sealPurdue News

June 1999

Expert: Be more concerned about food safety than Y2K

WEST LAFAYETTE, Ind. -- Concerns about social and economic disruptions that might occur if computers crash at midnight on the last day of this year have prompted some people to investigate canning their own food.

But Purdue University Cooperative Extension Service food safety specialists say food preserved at home by inexperienced canners may be more of a threat than any Y2K problem.

"Some people want to preserve their own food because they think that all of the supply and food delivery systems will fail at 12:01 a.m. on New Year's Day," Purdue Extension foods and nutrition specialist Bill Evers said. "We feel that the chance of food poisoning from home-preserved food is greater than the very, very unlikely chance of a collapse of the food delivery system.

"If you are a first-time canner, be more concerned about potential food-safety hazards than Y2K."

He notes that the Clostridium botulinum bacterium, which can cause paralyzing effects in humans, is the biggest concern -- especially for the first-time canner who might make a big mistake that could contaminate the food.

"In low-acid foods, essentially all non-fruits, the botulinum organism can grow and have a great time if it is not eliminated in the canning process," Evers said. "Canning requires pressure cooking with the proper canner at 10 pounds pressure to kill the organism and make food safe."

He points out that in addition to the danger of botulism, any food that is improperly handled is subject to growth of other food poisoning bacteria such as Salmonella, E. coli and Listeria, all of which can cause serious sickness or death.

April Mason, assistant director of the Extension Service, said Extension educators in county offices are receiving telephone calls from people wanting to preserve and store food because of the Y2K issue. Mason is co-author of one of Purdue Extension's more popular publications on disaster preparedness, CFS-119 "Keeping Food Safe During Emergencies."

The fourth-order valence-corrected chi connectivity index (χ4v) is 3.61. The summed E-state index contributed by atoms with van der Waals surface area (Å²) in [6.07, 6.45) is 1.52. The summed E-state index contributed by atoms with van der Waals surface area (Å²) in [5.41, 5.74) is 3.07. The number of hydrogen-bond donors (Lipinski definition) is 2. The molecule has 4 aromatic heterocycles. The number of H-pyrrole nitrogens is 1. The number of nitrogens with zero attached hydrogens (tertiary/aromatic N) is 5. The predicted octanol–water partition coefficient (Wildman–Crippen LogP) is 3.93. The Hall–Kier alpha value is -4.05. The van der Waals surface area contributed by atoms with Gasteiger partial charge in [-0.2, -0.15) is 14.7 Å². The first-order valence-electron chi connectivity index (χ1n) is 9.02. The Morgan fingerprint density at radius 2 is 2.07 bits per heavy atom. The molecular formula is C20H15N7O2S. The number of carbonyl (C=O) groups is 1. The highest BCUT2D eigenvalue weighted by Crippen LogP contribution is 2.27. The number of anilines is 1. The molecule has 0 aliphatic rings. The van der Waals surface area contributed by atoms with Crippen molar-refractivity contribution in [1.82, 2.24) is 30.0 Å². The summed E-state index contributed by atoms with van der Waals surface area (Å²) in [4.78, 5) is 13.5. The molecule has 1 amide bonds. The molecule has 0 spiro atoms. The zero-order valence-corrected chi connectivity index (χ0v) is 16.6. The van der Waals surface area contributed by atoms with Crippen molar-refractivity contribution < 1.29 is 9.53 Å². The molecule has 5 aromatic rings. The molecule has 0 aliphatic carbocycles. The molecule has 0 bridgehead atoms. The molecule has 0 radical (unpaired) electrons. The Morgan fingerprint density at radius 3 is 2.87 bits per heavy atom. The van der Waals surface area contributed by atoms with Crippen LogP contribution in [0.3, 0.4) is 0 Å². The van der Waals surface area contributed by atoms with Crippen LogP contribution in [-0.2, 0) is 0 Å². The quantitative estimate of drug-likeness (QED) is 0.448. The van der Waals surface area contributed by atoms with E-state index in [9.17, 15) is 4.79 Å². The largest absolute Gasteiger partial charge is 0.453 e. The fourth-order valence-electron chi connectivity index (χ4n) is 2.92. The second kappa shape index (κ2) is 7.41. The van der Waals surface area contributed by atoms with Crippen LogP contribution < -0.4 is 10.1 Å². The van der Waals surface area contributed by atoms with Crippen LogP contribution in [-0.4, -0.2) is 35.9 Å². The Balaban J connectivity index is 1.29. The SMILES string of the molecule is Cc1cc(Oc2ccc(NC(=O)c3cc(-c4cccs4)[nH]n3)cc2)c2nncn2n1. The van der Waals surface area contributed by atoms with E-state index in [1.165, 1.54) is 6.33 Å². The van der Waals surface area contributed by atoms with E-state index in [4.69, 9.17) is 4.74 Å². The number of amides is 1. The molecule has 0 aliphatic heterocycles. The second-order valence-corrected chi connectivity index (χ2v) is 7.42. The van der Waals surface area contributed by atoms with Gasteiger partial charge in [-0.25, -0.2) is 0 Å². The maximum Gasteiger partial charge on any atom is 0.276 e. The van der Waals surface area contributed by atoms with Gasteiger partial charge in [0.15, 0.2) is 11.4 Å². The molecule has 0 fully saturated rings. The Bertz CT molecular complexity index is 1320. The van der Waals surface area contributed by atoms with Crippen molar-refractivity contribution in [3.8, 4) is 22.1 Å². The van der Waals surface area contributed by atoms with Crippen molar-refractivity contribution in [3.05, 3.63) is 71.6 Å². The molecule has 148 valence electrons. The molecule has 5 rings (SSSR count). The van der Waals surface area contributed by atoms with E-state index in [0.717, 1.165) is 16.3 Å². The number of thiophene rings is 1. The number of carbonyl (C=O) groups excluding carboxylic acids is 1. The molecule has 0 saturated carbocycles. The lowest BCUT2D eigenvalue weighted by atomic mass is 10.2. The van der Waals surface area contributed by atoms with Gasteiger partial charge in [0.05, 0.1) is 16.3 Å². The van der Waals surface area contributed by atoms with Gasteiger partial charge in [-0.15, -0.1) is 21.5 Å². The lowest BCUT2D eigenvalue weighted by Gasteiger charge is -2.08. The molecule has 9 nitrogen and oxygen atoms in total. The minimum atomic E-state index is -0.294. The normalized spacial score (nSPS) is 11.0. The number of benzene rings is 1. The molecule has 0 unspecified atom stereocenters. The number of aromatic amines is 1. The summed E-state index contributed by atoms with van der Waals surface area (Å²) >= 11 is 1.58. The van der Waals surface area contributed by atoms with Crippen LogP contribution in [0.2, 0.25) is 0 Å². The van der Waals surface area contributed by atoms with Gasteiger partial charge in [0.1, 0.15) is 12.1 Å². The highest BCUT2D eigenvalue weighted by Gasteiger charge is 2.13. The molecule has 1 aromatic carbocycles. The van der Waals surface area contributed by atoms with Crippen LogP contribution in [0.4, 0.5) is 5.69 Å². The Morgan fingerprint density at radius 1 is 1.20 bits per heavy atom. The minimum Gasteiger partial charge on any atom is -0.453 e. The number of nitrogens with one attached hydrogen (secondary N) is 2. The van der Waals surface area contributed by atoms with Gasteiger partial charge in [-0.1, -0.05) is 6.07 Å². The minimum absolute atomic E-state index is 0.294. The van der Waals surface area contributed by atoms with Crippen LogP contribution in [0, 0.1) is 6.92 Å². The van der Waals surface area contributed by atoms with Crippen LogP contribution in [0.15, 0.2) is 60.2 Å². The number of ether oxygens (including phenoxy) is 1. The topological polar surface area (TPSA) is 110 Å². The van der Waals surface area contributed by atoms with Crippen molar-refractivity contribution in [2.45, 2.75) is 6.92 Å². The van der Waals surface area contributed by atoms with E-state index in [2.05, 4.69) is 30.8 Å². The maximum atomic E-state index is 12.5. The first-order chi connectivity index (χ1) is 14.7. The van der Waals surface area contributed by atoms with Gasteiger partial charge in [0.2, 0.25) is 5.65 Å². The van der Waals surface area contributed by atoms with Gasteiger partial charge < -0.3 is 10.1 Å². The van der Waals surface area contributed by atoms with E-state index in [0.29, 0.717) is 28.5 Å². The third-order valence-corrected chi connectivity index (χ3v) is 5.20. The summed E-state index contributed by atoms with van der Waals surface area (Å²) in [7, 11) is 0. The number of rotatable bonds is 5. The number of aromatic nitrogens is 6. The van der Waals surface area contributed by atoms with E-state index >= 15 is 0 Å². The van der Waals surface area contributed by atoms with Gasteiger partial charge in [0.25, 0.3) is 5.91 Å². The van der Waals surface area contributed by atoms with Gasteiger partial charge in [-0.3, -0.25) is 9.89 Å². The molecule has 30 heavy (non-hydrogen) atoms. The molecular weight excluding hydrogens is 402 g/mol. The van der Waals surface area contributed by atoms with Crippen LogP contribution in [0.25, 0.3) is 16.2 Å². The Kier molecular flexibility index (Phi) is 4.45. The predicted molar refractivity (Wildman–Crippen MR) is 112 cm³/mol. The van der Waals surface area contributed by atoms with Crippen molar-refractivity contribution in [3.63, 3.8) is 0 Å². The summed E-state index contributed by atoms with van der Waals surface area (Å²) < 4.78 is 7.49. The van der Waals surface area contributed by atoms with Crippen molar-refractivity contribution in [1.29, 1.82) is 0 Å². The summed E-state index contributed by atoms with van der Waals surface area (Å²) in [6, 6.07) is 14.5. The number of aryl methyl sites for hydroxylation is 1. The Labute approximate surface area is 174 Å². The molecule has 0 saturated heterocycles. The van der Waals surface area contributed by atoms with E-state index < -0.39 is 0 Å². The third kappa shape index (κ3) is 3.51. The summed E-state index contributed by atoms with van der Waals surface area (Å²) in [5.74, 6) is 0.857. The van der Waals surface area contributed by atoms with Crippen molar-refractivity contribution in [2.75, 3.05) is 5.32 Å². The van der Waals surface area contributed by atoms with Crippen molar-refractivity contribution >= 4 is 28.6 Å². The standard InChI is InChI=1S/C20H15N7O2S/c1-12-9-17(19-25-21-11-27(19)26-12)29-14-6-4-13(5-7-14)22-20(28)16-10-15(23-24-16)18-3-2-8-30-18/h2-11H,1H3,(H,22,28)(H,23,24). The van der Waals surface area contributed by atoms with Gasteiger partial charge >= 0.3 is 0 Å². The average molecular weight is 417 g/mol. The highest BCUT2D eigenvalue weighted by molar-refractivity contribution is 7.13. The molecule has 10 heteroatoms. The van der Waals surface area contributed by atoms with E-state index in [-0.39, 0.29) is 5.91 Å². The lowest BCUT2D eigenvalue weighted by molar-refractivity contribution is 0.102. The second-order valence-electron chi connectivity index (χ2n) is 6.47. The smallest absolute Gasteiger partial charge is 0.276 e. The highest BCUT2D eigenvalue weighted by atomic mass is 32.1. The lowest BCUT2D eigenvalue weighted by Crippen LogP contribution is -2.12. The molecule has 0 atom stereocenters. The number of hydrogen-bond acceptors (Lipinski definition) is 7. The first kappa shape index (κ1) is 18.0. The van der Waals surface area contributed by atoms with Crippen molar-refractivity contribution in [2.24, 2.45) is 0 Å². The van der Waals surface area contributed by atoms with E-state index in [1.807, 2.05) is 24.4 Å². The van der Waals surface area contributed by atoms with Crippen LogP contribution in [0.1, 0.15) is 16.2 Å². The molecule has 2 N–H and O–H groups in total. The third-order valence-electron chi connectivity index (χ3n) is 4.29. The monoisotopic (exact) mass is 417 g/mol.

That and similar publications on canning and food safety are available from Purdue Extension county offices. You can also order them toll-free at (888) EXT-INFO (398-4636).

Canning can be a great hobby for the person who is into it for the long run, but Evers said people don't need to spend time and money to can their own foods for Y2K.

First, Evers, who has dealt with Y2K in developing computer data bases and CD-ROMs for Extension education, said he thinks the possibility of food shortages because of Y2K is oversold as a catastrophe. "Companies are testing their equipment to prevent the worst from happening," he said. "In addition, a lot of the food-delivery system is not related to the switching of a date. Trucks will run, and shelves will be stocked."

Evers also pointed out that some systems will resolve the date change problem ahead of time. "Some planning and ordering systems have to work ahead of the current date, so they will encounter the date switch before the end of the year."

Finally, he said he doesn't believe that the food industry would take such a huge profit risk by ignoring the problems associated with the date change. "By and large, industry will be prepared for Y2K," Evers said. "There may be some inconveniences, but I don't see how we can have major disasters in the food delivery system."

One problem could occur, though. "That's if people panic and go out and buy everything off the shelf at the end of the year," Evers said. "It is the same sort of unnecessary panic people demonstrate when they go overboard just before a storm."

He recommended common sense planning for those who are concerned, such as laying in a few days supply of some dried foods. "If a person wants to, he or she could keep some dried milk, cereal, bread and a few containers of water."

Some people have called and asked how to can water. "They seem to think they have to do something special to keep water in containers," Evers said. "But all they need to do is have a clean container." He said he thinks the confusion comes from the need to treat water after a disaster, such as a flood, where the water source is contaminated.

In the end, Evers said he thinks that once people go to the expense of buying a pressure canner and all the tools for canning and then find out how much work canning can be, the expensive equipment will end up in the attic like an unwanted Christmas gift.

Sources: Bill Evers, (765) 494-8546;

April Mason, (765) 494-8252;

Writer: Steve Cain, (765) 494-8410;

Purdue News Service: (765) 494-2096; e-mail,

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